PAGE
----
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Thursday, 11 April, 2002, 00:22 GMT 01:22 UK
Venezuela strike is extended
Venezuelan President Hugo Chavez
Chavez accuses the strikers of trying to overthrow him
Venezuela's largest labour and business confederations have announced that they will continue a 48-hour general strike indefinitely.

"We have agreed on an indefinite general strike," union leader Carlos Ortega said at the end of the two-day stoppage, which was called in support of workers and managers of the state-owned oil company PDVSA.

The opposition protest outside the offices of PDVSA in Caracas
The strike was called by the million-strong main union confederation
Venezuela is the world's fourth largest oil exporter and on Wednesday a senior PDVSA official acknowledged for the first time that its exports had been affected.

The strike could also cause more nervousness in the global oil market following Iraq's decision to suspend oil exports for 30 days.

Iraq and Venezuela jointly export about 4.5 million barrels of oil per day. Venezuela alone exports nearly one million barrels of crude oil daily to the United States.

'Explosive situation'

Mr Ortega, president of the million-member Venezuelan Workers Confederation (CVT), cited alleged "reprisals" by President Hugo Chavez's government involving some "actions in the street" during the protest.


No one stops Venezuela, especially a diminished number of oligarchs, of corrupt ones

President Chavez
Business leader Pedro Carmona said Mr Chavez had shown no will resolve the dispute at the oil company.

The strike was called last week, in support of the state oil company's workers and managers, who are protesting against the appointment of a new board by President Chavez.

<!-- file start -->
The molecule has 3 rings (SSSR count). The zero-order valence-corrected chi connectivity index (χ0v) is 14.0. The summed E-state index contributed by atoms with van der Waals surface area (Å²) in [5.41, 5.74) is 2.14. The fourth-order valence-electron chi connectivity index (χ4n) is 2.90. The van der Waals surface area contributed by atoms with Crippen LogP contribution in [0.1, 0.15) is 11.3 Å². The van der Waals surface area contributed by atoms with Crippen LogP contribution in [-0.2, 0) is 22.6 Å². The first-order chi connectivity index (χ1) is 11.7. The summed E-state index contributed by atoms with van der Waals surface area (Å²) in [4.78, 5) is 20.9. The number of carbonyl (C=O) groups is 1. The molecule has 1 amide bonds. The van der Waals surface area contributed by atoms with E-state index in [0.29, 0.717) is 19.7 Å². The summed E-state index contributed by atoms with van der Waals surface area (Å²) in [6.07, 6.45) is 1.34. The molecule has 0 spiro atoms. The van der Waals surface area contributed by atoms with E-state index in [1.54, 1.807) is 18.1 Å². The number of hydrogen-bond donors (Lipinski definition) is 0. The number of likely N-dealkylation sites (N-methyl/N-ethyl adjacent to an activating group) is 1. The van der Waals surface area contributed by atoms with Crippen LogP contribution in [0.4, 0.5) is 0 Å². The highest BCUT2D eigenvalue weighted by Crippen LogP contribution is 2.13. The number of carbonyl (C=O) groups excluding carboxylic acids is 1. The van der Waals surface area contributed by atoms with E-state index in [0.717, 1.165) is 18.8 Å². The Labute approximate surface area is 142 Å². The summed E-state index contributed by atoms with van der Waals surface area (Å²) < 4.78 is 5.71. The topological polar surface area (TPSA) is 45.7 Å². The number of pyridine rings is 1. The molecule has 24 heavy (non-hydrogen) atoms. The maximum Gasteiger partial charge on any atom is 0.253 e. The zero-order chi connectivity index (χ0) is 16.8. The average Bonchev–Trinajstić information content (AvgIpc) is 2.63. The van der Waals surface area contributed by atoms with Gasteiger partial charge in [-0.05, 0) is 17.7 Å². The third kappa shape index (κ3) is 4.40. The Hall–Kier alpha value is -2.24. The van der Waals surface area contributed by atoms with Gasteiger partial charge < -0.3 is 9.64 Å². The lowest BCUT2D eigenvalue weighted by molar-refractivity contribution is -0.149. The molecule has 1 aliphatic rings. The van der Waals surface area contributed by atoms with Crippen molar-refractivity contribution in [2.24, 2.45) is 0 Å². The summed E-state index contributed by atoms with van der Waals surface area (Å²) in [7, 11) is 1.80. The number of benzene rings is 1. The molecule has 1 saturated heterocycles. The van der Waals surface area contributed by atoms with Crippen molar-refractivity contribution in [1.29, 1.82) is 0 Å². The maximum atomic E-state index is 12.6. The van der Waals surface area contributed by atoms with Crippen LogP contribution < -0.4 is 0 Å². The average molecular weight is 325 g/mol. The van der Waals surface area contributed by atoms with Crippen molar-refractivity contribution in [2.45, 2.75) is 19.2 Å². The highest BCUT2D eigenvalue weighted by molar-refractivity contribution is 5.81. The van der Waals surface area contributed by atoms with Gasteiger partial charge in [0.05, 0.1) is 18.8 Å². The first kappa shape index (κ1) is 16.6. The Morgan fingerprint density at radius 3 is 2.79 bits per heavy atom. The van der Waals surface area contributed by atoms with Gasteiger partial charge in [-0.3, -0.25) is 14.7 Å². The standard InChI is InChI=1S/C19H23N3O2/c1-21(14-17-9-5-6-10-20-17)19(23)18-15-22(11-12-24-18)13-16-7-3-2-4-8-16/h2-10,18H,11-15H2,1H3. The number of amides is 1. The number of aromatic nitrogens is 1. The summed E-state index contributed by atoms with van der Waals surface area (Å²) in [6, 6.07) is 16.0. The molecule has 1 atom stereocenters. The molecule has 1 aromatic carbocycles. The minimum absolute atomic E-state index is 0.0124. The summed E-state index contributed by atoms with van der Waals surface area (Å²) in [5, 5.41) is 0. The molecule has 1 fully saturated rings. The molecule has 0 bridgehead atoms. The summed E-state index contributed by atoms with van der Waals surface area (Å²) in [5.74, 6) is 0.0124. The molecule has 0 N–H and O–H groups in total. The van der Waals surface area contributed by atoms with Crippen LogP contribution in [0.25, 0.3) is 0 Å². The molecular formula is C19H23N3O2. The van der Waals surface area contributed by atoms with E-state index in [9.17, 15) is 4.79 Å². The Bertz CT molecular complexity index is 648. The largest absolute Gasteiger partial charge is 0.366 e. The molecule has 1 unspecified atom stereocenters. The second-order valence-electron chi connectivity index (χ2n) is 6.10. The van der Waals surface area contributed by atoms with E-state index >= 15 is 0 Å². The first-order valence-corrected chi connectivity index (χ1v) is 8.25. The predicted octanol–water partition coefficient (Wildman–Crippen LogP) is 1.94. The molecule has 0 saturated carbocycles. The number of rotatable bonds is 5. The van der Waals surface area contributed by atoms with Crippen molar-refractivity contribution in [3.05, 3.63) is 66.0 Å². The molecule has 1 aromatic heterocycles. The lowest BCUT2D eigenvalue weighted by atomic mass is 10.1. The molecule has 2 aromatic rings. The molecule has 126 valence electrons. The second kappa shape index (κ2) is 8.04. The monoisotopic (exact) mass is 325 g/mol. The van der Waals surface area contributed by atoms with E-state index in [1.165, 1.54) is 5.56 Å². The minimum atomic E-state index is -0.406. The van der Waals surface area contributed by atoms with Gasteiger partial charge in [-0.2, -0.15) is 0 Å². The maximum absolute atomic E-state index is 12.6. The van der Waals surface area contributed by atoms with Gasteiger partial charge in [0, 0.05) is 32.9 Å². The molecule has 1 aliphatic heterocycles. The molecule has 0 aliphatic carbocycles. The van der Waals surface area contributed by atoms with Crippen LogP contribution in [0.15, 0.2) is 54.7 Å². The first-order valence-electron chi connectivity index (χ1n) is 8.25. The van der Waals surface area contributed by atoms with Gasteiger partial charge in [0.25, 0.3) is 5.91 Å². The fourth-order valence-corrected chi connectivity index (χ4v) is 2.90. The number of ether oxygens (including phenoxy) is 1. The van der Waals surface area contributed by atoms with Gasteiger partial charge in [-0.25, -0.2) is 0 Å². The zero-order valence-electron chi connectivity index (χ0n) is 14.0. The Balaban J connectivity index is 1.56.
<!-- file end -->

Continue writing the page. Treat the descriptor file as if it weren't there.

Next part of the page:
Defence Minister Jose Vicente Rangel, told reporters that, beyond the social and economic justifications, the stoppage is part of a conspiracy to remove the president from power.

Before announcing the extension of the strike, Mr Ortega called on the military to compel President Chavez to cede to the workers' demands.

"In a moment of crisis, the armed forces takes the side of the people, the side of the majority," Mr Ortega told Globovision television.

"It's an explosive situation that calls for immediate action."

Earlier a leading army general, Nestor Gonzalez, called on Mr Chavez to resign - the highest ranking officer to voice his opposition to the Venezuelan leader.

Chavez lashes out

The streets were quieter than usual on Wednesday, as many Venezuelans heeded the call of union leaders not to go to work on the second day of a general strike.

A soldier guards an oil refinery
Ministers and military chiefs were sent to key oil facilities
But the strike lost some of its steam as students returned to school and more businesses opened.

The strike is seen as a powerful attack on President Chavez, who is fighting opposition to his three-year rule from hostile labour and business leaders as well as political foes.

Mr Chavez condemned the strikers in a nationally televised speech late on Tuesday night, accusing them of trying to overthrow him and cripple Venezuela.

"No one stops Venezuela, especially a diminished number of oligarchs, of corrupt ones," Mr Chavez said. "They're still trying to defend their privileges."

He accused labour, business and political leaders of trying to start a military coup.

To cheers of thousands, Mr Chavez said: "One day, I want to sheathe my sword," Mr Chavez said. "But today I draw my sword again" to defeat the conspiracy.

The action has generally been peaceful but scuffles broke out in Caracas on Tuesday and an opposition deputy was hurt.

Riot police surrounded the National Assembly to prevent trouble.

Mr Chavez's government had made efforts to avoid a repeat of a successful general strike on 10 December which led to a 20% rise in the minimum wage.

Analysis of the oil market, OPEC, and the alternatives

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Analysis

Background
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07 Apr 02 | Americas
05 Apr 02 | Business
05 Apr 02 | Business
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